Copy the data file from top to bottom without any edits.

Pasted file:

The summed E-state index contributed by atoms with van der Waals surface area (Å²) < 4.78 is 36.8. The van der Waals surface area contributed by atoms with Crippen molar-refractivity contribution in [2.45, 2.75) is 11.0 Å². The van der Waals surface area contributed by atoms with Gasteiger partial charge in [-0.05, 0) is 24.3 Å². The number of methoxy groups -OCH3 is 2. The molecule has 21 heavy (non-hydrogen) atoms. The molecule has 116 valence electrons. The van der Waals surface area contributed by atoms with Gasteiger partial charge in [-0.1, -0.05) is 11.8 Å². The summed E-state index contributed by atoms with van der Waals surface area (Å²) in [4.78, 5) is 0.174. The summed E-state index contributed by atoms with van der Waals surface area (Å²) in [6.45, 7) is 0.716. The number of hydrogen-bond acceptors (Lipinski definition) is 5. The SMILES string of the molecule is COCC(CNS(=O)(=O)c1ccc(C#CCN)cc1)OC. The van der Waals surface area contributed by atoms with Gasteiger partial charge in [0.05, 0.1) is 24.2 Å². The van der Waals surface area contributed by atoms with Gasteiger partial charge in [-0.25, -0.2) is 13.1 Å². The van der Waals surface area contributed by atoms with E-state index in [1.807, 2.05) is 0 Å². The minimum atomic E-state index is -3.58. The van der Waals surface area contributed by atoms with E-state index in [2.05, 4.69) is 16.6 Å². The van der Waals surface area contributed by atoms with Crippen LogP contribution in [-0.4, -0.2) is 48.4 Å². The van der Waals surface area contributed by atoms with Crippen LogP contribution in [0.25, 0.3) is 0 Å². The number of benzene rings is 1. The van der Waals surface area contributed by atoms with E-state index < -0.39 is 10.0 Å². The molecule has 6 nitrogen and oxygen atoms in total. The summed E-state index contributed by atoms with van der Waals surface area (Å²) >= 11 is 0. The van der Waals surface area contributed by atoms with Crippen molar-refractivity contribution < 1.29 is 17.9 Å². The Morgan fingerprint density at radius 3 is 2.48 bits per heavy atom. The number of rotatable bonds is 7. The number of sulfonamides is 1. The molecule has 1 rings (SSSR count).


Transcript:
The summed E-state index contributed by atoms with van der Waals surface area (Å²) < 4.78 is 36.8. The van der Waals surface area contributed by atoms with Crippen molar-refractivity contribution in [2.45, 2.75) is 11.0 Å². The van der Waals surface area contributed by atoms with Gasteiger partial charge in [-0.05, 0) is 24.3 Å². The number of methoxy groups -OCH3 is 2. The molecule has 21 heavy (non-hydrogen) atoms. The molecule has 116 valence electrons. The van der Waals surface area contributed by atoms with Gasteiger partial charge in [-0.1, -0.05) is 11.8 Å². The summed E-state index contributed by atoms with van der Waals surface area (Å²) in [4.78, 5) is 0.174. The summed E-state index contributed by atoms with van der Waals surface area (Å²) in [6.45, 7) is 0.716. The number of hydrogen-bond acceptors (Lipinski definition) is 5. The SMILES string of the molecule is COCC(CNS(=O)(=O)c1ccc(C#CCN)cc1)OC. The van der Waals surface area contributed by atoms with Gasteiger partial charge in [0.05, 0.1) is 24.2 Å². The van der Waals surface area contributed by atoms with Gasteiger partial charge in [-0.25, -0.2) is 13.1 Å². The van der Waals surface area contributed by atoms with E-state index in [1.807, 2.05) is 0 Å². The minimum atomic E-state index is -3.58. The van der Waals surface area contributed by atoms with E-state index in [2.05, 4.69) is 16.6 Å². The van der Waals surface area contributed by atoms with Crippen LogP contribution in [-0.4, -0.2) is 48.4 Å². The van der Waals surface area contributed by atoms with Crippen LogP contribution in [0.25, 0.3) is 0 Å². The number of benzene rings is 1. The van der Waals surface area contributed by atoms with E-state index < -0.39 is 10.0 Å². The molecule has 6 nitrogen and oxygen atoms in total. The summed E-state index contributed by atoms with van der Waals surface area (Å²) >= 11 is 0. The van der Waals surface area contributed by atoms with Crippen molar-refractivity contribution < 1.29 is 17.9 Å². The Morgan fingerprint density at radius 3 is 2.48 bits per heavy atom. The number of rotatable bonds is 7. The number of sulfonamides is 1. The molecule has 1 rings (SSSR count).